Healthcare reform mandates will keep organizations on their toes about maintaining worker classification.
By L.Scott Austin and David Mustone
With a substantial portion of the Patient Protection and Affordable Care Act (PPACA) set to go into effect in 2014, employers are working to determine how the law will impact them, their business, and their employees. Because the law will require most employers to provide affordable minimum essential health insurance coverage to full-time employees or face financial penalties, employers must understand how the law defines full-time workers, as well as the penalties that businesses can face for failing to comply or choosing not to provide coverage.
Under the employer shared responsibility rules provisions, the PPACA requires large employers (generally those with 50 or more full-time employees) to provide affordable group health coverage with sufficient value to full-time employees and their dependents. Full-time employees are generally defined as those who work on average at least 30 hours per week. Employers that fail to comply with these rules can face penalties.
What are the potential penalties? The failure to offer coverage penalty applies if at least one full-time employee obtains government-subsidized coverage on an exchange where the employer does not offer coverage to at least 95 percent of its full- time employees and their dependents. This penalty—up to $2,000 per year for each full-time employee (in excess of 30) —will be based on the total number of full-time employees an employer has, regardless of how many employees have government-subsidized exchange coverage.
The insufficient coverage penalty applies if the employer offers full- time employees coverage, but the coverage is either unaffordable (individual premium cost exceeds 9.5 percent of the employee’s household income) or does not provide minimum value (plan pays less than 60 percent of the covered costs). Proposed regulations released by the IRS provide guidance and alternative safe harbors for calculating whether health coverage is unaffordable, including use of an employee’s W-2 earnings. The potential penalty for insufficient coverage is $3,000 per year for each employee who obtains government-subsidized coverage on an exchange.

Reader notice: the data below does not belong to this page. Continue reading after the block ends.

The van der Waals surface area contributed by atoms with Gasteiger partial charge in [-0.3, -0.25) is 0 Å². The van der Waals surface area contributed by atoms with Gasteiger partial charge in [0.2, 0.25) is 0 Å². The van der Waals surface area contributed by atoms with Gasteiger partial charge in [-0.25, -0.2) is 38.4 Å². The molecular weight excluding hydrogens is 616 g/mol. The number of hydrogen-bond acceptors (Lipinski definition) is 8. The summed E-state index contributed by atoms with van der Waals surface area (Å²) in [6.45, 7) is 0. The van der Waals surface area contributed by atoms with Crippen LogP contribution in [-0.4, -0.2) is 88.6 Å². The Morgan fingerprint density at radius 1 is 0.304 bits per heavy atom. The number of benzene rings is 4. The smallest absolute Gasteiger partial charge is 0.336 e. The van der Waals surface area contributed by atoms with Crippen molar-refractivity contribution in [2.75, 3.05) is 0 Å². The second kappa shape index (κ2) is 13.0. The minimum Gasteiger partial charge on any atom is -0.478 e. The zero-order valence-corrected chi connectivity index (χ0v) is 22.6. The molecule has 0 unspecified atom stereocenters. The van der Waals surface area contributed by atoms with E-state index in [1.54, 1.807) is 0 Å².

Employers also should note that in determining whether an organization is subject to these provisions, the IRS controlled group rules are applied. This means that all affiliated employers for which there is 80 percent or greater common ownership will be treated as a single employer. However, compliance with the employer shared responsibility rules—and any associated penalties—will generally be assessed on an employer-by-employer basis.
Who is considered a full-time employee? As an employer, the determination of who is a full-time employee will be crucial in evaluating your options for complying with the employer shared responsibility rules, and equally important, designing your group health plan’s eligibility and participation requirements.
Because there can be various ways of assessing what constitutes a full-time employee eligible for coverage under the PPACA, the IRS has issued guidance in the form of several notices, as well
as temporary regulations. These guidelines set out criteria and standards that can help employers make accurate determinations when hiring new employees, including:
• Initial measurement period. A designated period—no less than three months or more than 12 months—used in determining whether a newly hired variable or seasonal employee is full time.
• Standard measurement period. An annual designated period— no less than three months or more than 12 months—used to determine whether an ongoing variable or seasonal employee is full time.
• Administrative period. A period of up to 90 days for making full-time determinations and offering/implementing full-time employee coverage.
• Stability period. An annual designated period—no less than six months (and not less than the corresponding measurement period) —during which the employer must offer affordable minimum essential health coverage to all full-time employees, or face financial penalties for not doing so.
• Full-time employees. If a new employee is reasonably expected to average at least 30 hours per week at the time of hire, the employee must automatically be treated as full time and offered group health coverage within three months of hire.
• Variable hour and seasonal employees. A variable hour employee is someone whom the employer cannot reasonably determine will average at least 30 hours per week at the time
of hire. No definition is provided for a seasonal employee, but presumably it would include anyone who works on a seasonal basis. Employers may use the initial measurement period to determine whether a newly hired variable or seasonal employee actually averages at least 30 hours per week, and the standard measurement period to determine whether an ongoing variable or seasonable employee actually averages at least 30 hours per week. If the employee does average at least 30 hours per week during the initial measurement period or standard measurement period, the employer must offer affordable minimum essential health coverage during the stability period, or face financial penalties for not doing so.
• Transition from new to ongoing employee status. Once a new employee has completed an initial measurement period and has been employed for a full standard measurement period, the employee must be tested for full-time status under the ongoing employee rules for that standard measurement period, regardless of whether the employee was full time during the initial measurement period.
L. Scott Austin and David Mustone are partners with the law firm Hunton & Williams.